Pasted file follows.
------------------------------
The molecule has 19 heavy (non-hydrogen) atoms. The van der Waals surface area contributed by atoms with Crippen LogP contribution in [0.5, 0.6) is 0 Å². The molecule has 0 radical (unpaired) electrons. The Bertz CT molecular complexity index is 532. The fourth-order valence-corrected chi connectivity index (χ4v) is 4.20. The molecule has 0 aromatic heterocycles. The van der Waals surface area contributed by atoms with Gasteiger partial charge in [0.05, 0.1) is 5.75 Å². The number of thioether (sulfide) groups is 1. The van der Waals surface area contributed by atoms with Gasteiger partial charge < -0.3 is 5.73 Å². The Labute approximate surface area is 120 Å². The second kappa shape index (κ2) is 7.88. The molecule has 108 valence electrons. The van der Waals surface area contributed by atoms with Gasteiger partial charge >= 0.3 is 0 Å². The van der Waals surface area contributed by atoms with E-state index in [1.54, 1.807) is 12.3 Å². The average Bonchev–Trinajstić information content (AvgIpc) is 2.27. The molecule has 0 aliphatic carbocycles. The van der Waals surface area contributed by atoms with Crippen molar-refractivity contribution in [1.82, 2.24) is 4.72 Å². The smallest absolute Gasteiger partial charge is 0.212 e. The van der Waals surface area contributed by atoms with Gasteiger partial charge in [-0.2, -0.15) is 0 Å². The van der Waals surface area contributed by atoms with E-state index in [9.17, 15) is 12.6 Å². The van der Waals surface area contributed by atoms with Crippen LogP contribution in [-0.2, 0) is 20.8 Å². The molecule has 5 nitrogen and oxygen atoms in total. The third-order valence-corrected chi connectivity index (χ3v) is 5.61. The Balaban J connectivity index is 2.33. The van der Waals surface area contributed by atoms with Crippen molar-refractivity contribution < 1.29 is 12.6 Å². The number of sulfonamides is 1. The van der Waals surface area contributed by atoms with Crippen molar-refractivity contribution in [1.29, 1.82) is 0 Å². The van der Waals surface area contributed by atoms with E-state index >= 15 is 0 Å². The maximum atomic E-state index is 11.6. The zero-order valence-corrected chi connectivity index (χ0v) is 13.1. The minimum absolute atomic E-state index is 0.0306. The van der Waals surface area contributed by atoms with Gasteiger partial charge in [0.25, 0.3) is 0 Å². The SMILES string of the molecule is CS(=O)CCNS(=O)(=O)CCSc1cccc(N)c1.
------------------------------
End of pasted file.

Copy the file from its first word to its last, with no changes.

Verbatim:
The molecule has 19 heavy (non-hydrogen) atoms. The van der Waals surface area contributed by atoms with Crippen LogP contribution in [0.5, 0.6) is 0 Å². The molecule has 0 radical (unpaired) electrons. The Bertz CT molecular complexity index is 532. The fourth-order valence-corrected chi connectivity index (χ4v) is 4.20. The molecule has 0 aromatic heterocycles. The van der Waals surface area contributed by atoms with Gasteiger partial charge in [0.05, 0.1) is 5.75 Å². The number of thioether (sulfide) groups is 1. The van der Waals surface area contributed by atoms with Gasteiger partial charge < -0.3 is 5.73 Å². The Labute approximate surface area is 120 Å². The second kappa shape index (κ2) is 7.88. The molecule has 108 valence electrons. The van der Waals surface area contributed by atoms with Gasteiger partial charge >= 0.3 is 0 Å². The van der Waals surface area contributed by atoms with E-state index in [1.54, 1.807) is 12.3 Å². The average Bonchev–Trinajstić information content (AvgIpc) is 2.27. The molecule has 0 aliphatic carbocycles. The van der Waals surface area contributed by atoms with Crippen molar-refractivity contribution in [1.82, 2.24) is 4.72 Å². The smallest absolute Gasteiger partial charge is 0.212 e. The van der Waals surface area contributed by atoms with Gasteiger partial charge in [-0.2, -0.15) is 0 Å². The van der Waals surface area contributed by atoms with E-state index in [9.17, 15) is 12.6 Å². The van der Waals surface area contributed by atoms with Crippen LogP contribution in [-0.2, 0) is 20.8 Å². The molecule has 5 nitrogen and oxygen atoms in total. The third-order valence-corrected chi connectivity index (χ3v) is 5.61. The Balaban J connectivity index is 2.33. The van der Waals surface area contributed by atoms with Crippen molar-refractivity contribution < 1.29 is 12.6 Å². The number of sulfonamides is 1. The van der Waals surface area contributed by atoms with Crippen molar-refractivity contribution in [1.29, 1.82) is 0 Å². The van der Waals surface area contributed by atoms with E-state index >= 15 is 0 Å². The maximum atomic E-state index is 11.6. The zero-order valence-corrected chi connectivity index (χ0v) is 13.1. The minimum absolute atomic E-state index is 0.0306. The van der Waals surface area contributed by atoms with Gasteiger partial charge in [0.25, 0.3) is 0 Å². The SMILES string of the molecule is CS(=O)CCNS(=O)(=O)CCSc1cccc(N)c1.